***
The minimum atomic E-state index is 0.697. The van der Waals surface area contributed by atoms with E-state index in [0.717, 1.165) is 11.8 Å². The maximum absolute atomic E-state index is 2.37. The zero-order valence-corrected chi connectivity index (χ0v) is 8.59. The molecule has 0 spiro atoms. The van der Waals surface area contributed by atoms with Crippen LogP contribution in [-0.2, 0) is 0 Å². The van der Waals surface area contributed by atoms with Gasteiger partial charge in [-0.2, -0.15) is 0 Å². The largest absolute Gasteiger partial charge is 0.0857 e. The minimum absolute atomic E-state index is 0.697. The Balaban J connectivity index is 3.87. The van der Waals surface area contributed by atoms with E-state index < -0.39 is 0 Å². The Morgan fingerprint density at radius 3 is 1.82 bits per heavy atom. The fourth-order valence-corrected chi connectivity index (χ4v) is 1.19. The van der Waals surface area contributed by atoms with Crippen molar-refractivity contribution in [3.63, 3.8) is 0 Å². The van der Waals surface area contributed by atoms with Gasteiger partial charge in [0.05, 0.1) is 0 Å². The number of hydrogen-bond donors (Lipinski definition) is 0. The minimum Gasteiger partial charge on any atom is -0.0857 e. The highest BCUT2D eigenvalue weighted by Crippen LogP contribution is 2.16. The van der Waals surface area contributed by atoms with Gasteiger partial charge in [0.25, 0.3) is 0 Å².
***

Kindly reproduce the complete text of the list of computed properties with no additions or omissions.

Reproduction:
The minimum atomic E-state index is 0.697. The van der Waals surface area contributed by atoms with E-state index in [0.717, 1.165) is 11.8 Å². The maximum absolute atomic E-state index is 2.37. The zero-order valence-corrected chi connectivity index (χ0v) is 8.59. The molecule has 0 spiro atoms. The van der Waals surface area contributed by atoms with Crippen LogP contribution in [-0.2, 0) is 0 Å². The van der Waals surface area contributed by atoms with Gasteiger partial charge in [-0.2, -0.15) is 0 Å². The largest absolute Gasteiger partial charge is 0.0857 e. The minimum absolute atomic E-state index is 0.697. The Balaban J connectivity index is 3.87. The van der Waals surface area contributed by atoms with E-state index < -0.39 is 0 Å². The Morgan fingerprint density at radius 3 is 1.82 bits per heavy atom. The fourth-order valence-corrected chi connectivity index (χ4v) is 1.19. The van der Waals surface area contributed by atoms with Crippen molar-refractivity contribution in [3.63, 3.8) is 0 Å². The van der Waals surface area contributed by atoms with Gasteiger partial charge in [0.05, 0.1) is 0 Å². The number of hydrogen-bond donors (Lipinski definition) is 0. The minimum Gasteiger partial charge on any atom is -0.0857 e. The highest BCUT2D eigenvalue weighted by Crippen LogP contribution is 2.16. The van der Waals surface area contributed by atoms with Gasteiger partial charge in [0.25, 0.3) is 0 Å².